150 years ago today, on September 28, 1862, Lincoln sent a letter to his then vice-president, Hannibal Hamlin concerning the preliminary emancipation proclamation he had drafted on the 22nd freeing all slaves held in the country.
He’d done this after the battle of Antietam in Maryland, fought on September 17, 1862, had ended in a draw, rather than another Confederate victory. It wasn’t until January of 1863, that he drafted the final version of the Emancipation Proclamation pronouncing all slaves held in the rebellious states free.
To Hannibal Hamlin
Washington, September 28, 1862.
My Dear Sir: Your kind letter of the 25th is just received. It is known to some that while I hope something from the proclamation, my expectations are not as sanguine as are those of some friends. The time for its effect southward has not come; but northward the effect should be instantaneous.
It is six days old, and while commendation in newspapers and by distinguished individuals is all that a vain man could wish, the stocks have declined, and troops come forward more slowly than ever. This, looked soberly in the face, is not very satisfactory. We have fewer troops in the field at the end of six days than we had at the beginning–the attrition among the old outnumbering the addition by the new. The North responds to the proclamation sufficiently in breath; but breath alone kills no rebels.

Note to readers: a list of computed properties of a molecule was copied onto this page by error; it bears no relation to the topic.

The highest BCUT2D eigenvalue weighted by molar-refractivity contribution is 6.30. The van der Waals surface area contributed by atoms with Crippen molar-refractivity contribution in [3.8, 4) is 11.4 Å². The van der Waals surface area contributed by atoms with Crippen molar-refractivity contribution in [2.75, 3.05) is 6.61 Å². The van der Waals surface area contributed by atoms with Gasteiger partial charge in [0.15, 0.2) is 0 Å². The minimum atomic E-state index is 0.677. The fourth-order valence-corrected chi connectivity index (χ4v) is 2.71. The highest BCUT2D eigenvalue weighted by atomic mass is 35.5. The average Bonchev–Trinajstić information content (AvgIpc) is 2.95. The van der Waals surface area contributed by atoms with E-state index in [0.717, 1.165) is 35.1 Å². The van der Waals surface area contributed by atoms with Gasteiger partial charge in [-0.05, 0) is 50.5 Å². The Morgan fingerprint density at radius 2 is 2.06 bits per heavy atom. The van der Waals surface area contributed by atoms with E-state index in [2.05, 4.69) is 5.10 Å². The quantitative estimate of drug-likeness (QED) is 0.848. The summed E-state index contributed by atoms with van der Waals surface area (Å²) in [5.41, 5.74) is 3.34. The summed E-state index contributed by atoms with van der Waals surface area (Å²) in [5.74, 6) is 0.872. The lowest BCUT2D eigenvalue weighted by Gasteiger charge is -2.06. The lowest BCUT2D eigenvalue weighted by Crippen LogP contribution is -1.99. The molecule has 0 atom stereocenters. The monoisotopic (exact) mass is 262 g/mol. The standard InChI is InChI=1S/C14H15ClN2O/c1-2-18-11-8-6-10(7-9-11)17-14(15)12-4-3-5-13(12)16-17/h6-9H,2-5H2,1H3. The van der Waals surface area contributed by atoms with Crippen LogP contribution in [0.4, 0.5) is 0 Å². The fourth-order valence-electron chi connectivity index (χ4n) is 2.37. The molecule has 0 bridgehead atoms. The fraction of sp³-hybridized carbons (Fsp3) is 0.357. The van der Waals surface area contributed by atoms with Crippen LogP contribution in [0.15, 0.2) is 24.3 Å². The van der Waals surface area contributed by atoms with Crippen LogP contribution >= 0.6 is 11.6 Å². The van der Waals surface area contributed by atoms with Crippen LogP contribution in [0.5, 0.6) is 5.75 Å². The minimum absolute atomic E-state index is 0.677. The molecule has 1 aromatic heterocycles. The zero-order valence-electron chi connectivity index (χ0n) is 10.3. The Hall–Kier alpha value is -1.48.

I wish I could write more cheerfully; nor do I thank you the less for the kindness of your letter. Yours very truly,
Hamlin, Lincoln’s vice-president for his first term, later replaced by Andrew Johnson on the ticket in 1864, didn’t play much of a role during Lincoln’s first term, but he was a strong supporter of Negro rights. He influenced the president’s decision to recruit black soldiers late in the war. Early in the war, after the First Battle of Bull Run in July 1861, Hamlin pressured Lincoln to pursue both emancipation and the use of black soldiers as a war strategy. He urged the immediate Proclamation of Emancipation in 1862.
For more about the letter, Hannibal Hamlin, the proclamation, and the battle of Antietam, visit these sites:
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